Auld Lang Syne (1911)

Among the green hills of Scotland dwelt two farmer lads, Tammas and Geordie, fast friends tried and loyal as members of the same clan. They are both very much in love with Jenny, a little ... See full summary »


Laurence Trimble (as Larry Trimble)


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Cast overview:
Maurice Costello ... Tammas
Florence Turner ... Jennie
Harry T. Morey ... Geordie - the Anse (as Harry Morey)
Alec B. Francis ... Scotsman
Helene Costello ... The Child
Tefft Johnson ... Scotsman
Jean ... Jean, a Dog


Among the green hills of Scotland dwelt two farmer lads, Tammas and Geordie, fast friends tried and loyal as members of the same clan. They are both very much in love with Jenny, a little Scottish lass, and Geordie dreams of what might be if he were successful in his wooing. Geordie persists in his attentions to her. He asks her to share her lot with him, but she replies: "1 do not lo'e ye, Geordie, I must say ye nay." But quite different does she speak to Tammas: "I do lo'e ye, Tammas" and forthwith they are betrothed. Jubilantly Tammas, on his way home, tells Geordie that Jenny is his promised bride. The shock to Geordie is too much and losing control of his anger, he denounces Tammas and bad blood comes betwixt them. On the happy wedding day, Geordie is not invited and from his home across the way he sees the happy couple enter their new home, while reflectively he stands gazing with his dog Jean from the window. Pensive and sad, he fills his cup with a large draught of consolation... Written by Moving Picture World synopsis

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Short | Drama







Release Date:

7 November 1911 (USA) See more »

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Technical Specs

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Aspect Ratio:

1.33 : 1
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User Reviews

The picture is rich with naturalness
10 May 2016 | by deickemeyerSee all my reviews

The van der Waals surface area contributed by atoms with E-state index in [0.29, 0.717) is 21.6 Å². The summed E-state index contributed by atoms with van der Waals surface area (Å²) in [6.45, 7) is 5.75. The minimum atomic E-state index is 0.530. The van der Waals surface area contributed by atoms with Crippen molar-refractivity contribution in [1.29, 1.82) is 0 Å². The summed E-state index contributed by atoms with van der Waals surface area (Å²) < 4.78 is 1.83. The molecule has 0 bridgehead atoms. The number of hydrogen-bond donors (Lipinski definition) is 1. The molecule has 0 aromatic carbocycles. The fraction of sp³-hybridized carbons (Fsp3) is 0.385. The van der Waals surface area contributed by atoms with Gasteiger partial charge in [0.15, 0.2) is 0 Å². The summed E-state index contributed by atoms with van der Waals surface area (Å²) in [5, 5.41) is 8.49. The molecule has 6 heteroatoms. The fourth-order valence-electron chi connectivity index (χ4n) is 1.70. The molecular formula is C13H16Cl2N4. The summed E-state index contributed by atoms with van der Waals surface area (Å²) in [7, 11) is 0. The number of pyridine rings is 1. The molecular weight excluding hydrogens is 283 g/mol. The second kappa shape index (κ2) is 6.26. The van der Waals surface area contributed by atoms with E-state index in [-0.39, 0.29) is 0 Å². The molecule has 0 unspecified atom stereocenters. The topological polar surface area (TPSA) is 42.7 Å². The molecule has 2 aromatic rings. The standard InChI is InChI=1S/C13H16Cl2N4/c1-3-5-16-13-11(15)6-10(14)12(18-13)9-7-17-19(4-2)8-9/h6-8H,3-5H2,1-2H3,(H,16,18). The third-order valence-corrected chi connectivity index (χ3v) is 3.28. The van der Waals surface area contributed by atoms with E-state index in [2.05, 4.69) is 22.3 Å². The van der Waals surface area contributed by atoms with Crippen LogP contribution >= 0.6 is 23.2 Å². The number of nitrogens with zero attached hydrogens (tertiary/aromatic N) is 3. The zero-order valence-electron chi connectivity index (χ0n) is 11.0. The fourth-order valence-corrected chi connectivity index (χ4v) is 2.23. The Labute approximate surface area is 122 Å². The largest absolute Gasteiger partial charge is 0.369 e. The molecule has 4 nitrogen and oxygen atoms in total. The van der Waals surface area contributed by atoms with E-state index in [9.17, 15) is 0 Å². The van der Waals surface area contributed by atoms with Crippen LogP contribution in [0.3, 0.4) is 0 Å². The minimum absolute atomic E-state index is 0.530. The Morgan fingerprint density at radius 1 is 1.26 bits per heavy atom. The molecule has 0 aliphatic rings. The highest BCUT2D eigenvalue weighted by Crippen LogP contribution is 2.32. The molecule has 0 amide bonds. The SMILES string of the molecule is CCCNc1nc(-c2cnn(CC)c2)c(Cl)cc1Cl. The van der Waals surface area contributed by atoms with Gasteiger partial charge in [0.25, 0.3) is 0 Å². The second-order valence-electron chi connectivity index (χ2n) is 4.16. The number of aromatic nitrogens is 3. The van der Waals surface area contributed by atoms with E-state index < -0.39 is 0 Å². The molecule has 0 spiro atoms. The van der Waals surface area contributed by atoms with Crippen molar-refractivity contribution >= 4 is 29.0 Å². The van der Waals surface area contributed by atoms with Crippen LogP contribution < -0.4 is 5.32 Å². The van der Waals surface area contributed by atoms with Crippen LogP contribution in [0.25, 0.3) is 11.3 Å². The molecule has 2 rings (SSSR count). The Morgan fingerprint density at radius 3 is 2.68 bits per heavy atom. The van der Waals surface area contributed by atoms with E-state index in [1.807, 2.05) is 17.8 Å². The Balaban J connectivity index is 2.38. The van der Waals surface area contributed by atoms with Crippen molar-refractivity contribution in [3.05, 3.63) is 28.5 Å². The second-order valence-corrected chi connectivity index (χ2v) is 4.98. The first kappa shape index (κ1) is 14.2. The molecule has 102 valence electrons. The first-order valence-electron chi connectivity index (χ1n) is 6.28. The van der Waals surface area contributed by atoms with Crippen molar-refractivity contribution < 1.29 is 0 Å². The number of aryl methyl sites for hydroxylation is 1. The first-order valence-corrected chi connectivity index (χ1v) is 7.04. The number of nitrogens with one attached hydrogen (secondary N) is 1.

This two-reel picture is a picturesque story of the Highlands of Scotland based upon the sweet and noble sentiment of "Auld Lang Syne." Two typical Scottish lads, vigorous with the warmth of rockbound friendship, cemented with the association of membership in the same clan, are equally smitten with the blandishments of Jennie, a truly winsome Scotch lassie. The picture is rich with naturalness, scenery and location are exceedingly real, while the portrayal of Scotch life is most thorough and fascinating. In the lovemaking, Tammas is the favorite. Geordie's protestations of devotion have drawn from Jenny the sad words, "I do not love ye, Geordie, and must say ye nay." Rejoicing in the assurance of reciprocated affection, Tammas unfortunately tells his boyhood friend and rejected rival of his happiness, with the usual result that an enmity springs up between them. The sentiment of the picture now centers about the rejected and saddened Geordie. In a scene rich with artistic photography, he is found in his humble home alone with his dog, Jean, while the wedding festivities are in progress. His true Scotch character prevails and, taking his lonely wine cup in self consolation, he declares that "he'll take a cup o' kindness yet, for the days of Auld Lang Syne." In his reverie under the glare of the glowing embers a most effective scene is portrayed, which arouses admiration at the close of the first reel. Beauty and interest increase with the second reel. Tammas and Jenny have now a bonnie lad of five years. While gathering heather, the little fellow strays away and is lost. An all-night search by the grief-stricken parents proves fruitless. Meanwhile, however, the little fellow has fallen asleep and morning finds him safe, though crying for his mother. Here the splendid work of the old favorite dog, Jean, is again seen. Geordie, starting at daybreak with his sheep and dog, is surprised when Jean comes to him with a child's tam-o-shanter in his mouth. The dog had found the boy and with his usual sagacity adopted this method of securing his master's attention. Instrumental in restoring the lost boy to his parents, Geordie sets aside his disappointment, and Tammas forgets his resentment, and while the two men are renewing the friendship of former days Jenny runs to the house for flask and cups, which are filled, and from which they drink "a cup o' kindness yet" in the name of a sentiment which has healed many heart wounds, and restored many former friendships, Auld Lang Syne. The picture is deserving of close attention, all parts are most carefully and thoroughly presented, such scenes as those of Geordie sitting in the firelight are to be especially praised. The portrayal of Scotch life is creditable to all the actors and the story is calculated to fulfill its purpose of establishing the truth of an undying Scotch sentiment. - The Moving Picture World, November 4, 1911

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